FEDweek

On Delaying Social Security Benefits

Over seven out of every ten Americans receive their Social Security checks as soon as possible, often at age 62. However, by delaying the start of benefits, you may receive more money and enjoy a better retirement.

To see how this might play out, consider three workers who can retire at 62 with a monthly check of around $750. One takes the early payment; one waits nearly four years, when monthly payments begin at $1,000 per month; the third worker waits until 70, for a maximum benefit of around $1,300 a month.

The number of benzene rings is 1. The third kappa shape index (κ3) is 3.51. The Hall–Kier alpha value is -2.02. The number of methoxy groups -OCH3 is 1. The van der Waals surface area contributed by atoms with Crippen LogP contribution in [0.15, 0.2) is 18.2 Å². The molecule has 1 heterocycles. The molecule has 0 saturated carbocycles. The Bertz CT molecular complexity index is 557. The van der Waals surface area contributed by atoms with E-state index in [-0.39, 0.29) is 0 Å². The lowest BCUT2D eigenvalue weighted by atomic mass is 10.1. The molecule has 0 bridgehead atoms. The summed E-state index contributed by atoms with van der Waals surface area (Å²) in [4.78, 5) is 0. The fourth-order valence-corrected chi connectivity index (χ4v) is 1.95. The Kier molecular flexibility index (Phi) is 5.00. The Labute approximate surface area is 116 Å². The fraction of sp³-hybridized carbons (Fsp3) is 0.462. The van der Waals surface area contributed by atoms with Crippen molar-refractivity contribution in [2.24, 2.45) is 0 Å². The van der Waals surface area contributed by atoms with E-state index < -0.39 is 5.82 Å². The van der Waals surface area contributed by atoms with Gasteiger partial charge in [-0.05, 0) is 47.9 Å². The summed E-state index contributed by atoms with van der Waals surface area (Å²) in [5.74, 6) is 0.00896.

Assume all three workers live until age 90. Here are the results, before any inflation adjustments:

* Starting at age 62, this worker receives about $250,000 in total benefits.

* Starting closer to 66, the second retiree receives around $290,000.

* Waiting until age 70 to start, in 20 years this worker receives over $310,000 from Social Security. Even factoring in the time value of the early payments, this worker will come out ahead if benefits continue past age 87. Taking a later payout at a higher rate also will produce a better result for a surviving spouse.